By Randy Vogt, Director of Public Relations, Eastern New York Youth Soccer Association
January 13, 2016-Kenichi Yatsuhashi, formerly a coach in the Eastern New York Youth Soccer Association (ENYYSA), is now coaching a top professional team in the Ghana Premier League in Africa. Hearts of Oak is a club with an impressive history that includes 20 Ghana league titles, 10 Ghana FA Cup titles and the CAF Champions League title as Africa’s best team in 2000. But since 2009, they have not earned any hardware at all, and when it came time to find a new coach, the 46-year-old Yatsuhashi was the man tasked with the turnaround, signing a two-year contract with the team that has a very demanding fan base.
“It’s crazy from an American perspective to say the least, but that is why you go abroad, to broaden your horizon,” commented Coach Yatsuhashi. ”That is how it is in Ghana, so I am enjoying all support and criticisms.”
In 1989, Yatsuhashi came to New York to study art, first at ESL, then at the Art Students League on West 57th Street. He went on to study at Barry University in Florida, then returned to Manhattan to conclude his studies at Hunter College. But during this time, he was also studying soccer. He eventually earned his US Soccer “A” coaching license and a US Soccer “National Youth” coaching license, as well as various others from CONCACAF, FIFA and the Asian Football Confederation. At one point, he traveled to Qatar to work with several prominent European coaches in a quest to learn.
“Most of my coaching education happened in the United States, but I did not come to the US to be a coach,” Yatsuhashi said. “I started coaching during my college days in 1992. The national youth coaching from Eastern New York and US Soccer were the most influential courses I’ve ever had, in particular what I learned from Nick Zlatar, as if it was not for him, I would not be coaching. I am still using a lot of what I learned in that course—a more player-centered approach—not only for young kids but also for older kids and senior players.”
He lived in New York City for 23 years. As a youth coach, he directed the Elmont Ravens girls team in the Long Island Junior Soccer League (LIJSL), the Brooklyn Patriots boys team in the Cosmopolitan Junior Soccer League (CJSL) plus the Gotham Girls Chargers of the Eastern New York Premier League (ENYPL) as well as coaching the goalkeepers in Eastern New York’s Olympic Development Program (ODP). He served as an instructor for the Eastern New York coaching education program and also as a referee.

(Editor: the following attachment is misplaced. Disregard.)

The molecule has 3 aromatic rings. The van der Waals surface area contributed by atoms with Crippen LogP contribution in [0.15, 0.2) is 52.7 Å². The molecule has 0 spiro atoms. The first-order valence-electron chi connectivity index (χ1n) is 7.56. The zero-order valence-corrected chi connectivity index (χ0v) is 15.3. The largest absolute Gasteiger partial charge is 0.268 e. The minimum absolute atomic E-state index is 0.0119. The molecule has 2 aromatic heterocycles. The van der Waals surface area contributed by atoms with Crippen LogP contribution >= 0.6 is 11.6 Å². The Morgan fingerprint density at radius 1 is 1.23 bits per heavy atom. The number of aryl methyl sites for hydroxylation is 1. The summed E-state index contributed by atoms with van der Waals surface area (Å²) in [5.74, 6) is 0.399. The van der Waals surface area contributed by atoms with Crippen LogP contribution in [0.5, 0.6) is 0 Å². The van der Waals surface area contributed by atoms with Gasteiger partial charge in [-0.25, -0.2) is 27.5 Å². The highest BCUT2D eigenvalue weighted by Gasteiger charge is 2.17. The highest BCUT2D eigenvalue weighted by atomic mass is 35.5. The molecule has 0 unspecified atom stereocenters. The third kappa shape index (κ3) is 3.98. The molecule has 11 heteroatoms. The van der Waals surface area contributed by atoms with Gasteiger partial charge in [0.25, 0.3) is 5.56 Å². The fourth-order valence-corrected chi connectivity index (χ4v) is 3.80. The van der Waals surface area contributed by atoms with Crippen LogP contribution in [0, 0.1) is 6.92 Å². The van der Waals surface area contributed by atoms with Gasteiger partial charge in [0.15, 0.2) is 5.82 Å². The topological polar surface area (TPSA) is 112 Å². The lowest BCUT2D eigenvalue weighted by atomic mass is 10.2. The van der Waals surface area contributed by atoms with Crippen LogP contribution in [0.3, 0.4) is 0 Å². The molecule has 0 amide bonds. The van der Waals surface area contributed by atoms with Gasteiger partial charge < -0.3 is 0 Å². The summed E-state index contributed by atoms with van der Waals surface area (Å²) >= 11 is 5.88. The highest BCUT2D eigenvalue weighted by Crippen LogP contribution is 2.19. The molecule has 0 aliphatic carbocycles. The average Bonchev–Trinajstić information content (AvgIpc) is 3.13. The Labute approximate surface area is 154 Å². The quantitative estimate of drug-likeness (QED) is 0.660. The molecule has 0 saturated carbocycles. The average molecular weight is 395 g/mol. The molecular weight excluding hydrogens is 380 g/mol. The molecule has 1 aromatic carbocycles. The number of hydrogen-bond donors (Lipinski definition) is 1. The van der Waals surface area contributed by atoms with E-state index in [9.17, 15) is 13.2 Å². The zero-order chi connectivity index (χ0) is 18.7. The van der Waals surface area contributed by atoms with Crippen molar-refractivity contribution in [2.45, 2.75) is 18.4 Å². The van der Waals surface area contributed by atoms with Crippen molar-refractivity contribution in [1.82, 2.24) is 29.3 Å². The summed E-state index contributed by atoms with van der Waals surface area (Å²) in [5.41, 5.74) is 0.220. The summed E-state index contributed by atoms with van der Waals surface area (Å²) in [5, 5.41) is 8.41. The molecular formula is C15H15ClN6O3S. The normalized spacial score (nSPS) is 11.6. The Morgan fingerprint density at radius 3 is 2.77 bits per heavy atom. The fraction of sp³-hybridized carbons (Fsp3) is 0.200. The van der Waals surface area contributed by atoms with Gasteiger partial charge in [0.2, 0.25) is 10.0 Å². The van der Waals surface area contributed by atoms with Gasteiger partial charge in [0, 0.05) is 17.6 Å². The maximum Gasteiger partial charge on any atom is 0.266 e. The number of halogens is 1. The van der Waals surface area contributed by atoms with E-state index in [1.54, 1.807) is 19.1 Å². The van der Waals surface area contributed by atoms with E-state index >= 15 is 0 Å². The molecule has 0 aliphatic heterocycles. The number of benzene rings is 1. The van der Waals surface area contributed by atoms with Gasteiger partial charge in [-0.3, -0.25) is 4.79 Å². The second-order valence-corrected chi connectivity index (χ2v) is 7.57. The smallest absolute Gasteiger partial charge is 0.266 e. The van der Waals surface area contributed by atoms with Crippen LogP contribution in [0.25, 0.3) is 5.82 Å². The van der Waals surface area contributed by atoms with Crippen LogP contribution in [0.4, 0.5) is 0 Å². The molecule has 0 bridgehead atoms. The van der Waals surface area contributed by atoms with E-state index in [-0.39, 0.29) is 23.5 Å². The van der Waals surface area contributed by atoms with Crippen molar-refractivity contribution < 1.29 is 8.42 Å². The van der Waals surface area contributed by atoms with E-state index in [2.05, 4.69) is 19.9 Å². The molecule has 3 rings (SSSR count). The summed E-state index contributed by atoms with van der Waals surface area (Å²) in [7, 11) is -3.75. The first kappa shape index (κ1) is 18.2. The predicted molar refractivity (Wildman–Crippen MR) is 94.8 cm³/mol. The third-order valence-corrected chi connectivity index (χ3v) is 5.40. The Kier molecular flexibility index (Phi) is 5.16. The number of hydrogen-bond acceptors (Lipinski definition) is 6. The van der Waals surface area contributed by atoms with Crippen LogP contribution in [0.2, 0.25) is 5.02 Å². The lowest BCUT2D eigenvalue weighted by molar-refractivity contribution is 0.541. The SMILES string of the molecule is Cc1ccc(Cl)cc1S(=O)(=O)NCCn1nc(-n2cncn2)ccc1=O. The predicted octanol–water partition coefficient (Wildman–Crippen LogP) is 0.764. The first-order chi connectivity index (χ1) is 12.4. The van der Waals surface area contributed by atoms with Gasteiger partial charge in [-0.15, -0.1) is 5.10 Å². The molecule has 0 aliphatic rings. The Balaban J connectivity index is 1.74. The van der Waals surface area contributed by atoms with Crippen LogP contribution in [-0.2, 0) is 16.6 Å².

Yatsuhashi coached the Borough of Manhattan Community College (BMCC) men’s team to a third-place finish at the 2005 junior college national championships and was honored as Junior College Coach of the Year that same year. He started the BMCC women’s program and finished his long stint coaching in New York with the ASA Community College men’s soccer team four years ago. Proving that nice guys finish first, he received the New York Metro Intercollegiate Soccer Officials Association (NYMISOA) Sportsmanship Award for his good work with the BMCC men in 2005 and the BMCC women in 2009.
Yatsuhashi returned to his native Japan in December 2011, taking a role with the Japanese soccer federation. Then through this role in Japan, from 2012 to 2014, he had a prominent position with the soccer federation of Kyrgyzstan, coaching the Boys-Under-16 National Youth Team and then becoming Technical Director in Kyrgyzstan. Then Yatsuhashi was hired by the Aspire Academy in Qatar to coach their Boys-Under-16 team last year before receiving the offer from Hearts of Oak.
With over 100,000 youth soccer players––both boys and girls––and more than 25,000 volunteers, the non-profit Eastern New York Youth Soccer Association (ENYYSA) stretches from Montauk Point, Long Island to the Canadian border. Members are affiliated with 11 leagues throughout the association, which covers the entire state of New York east of Route 81. ENYYSA exists to promote and enhance the game of soccer for children and teenagers between the ages of 5 and 19 years old, and to encourage the healthy development of youth players, coaches, referees and administrators. All levels of soccer are offered––from intramural, travel team and premier players as well as Special Children. No child who wants to play soccer is turned away. ENYYSA is a proud member of the United States Soccer Federation and United States Youth Soccer Association. For more information, please log on to http://www.enysoccer.com/, which receives nearly 300,000 hits annually from the growing soccer community.
Kenichi Yatsuhashi training Hearts of Oak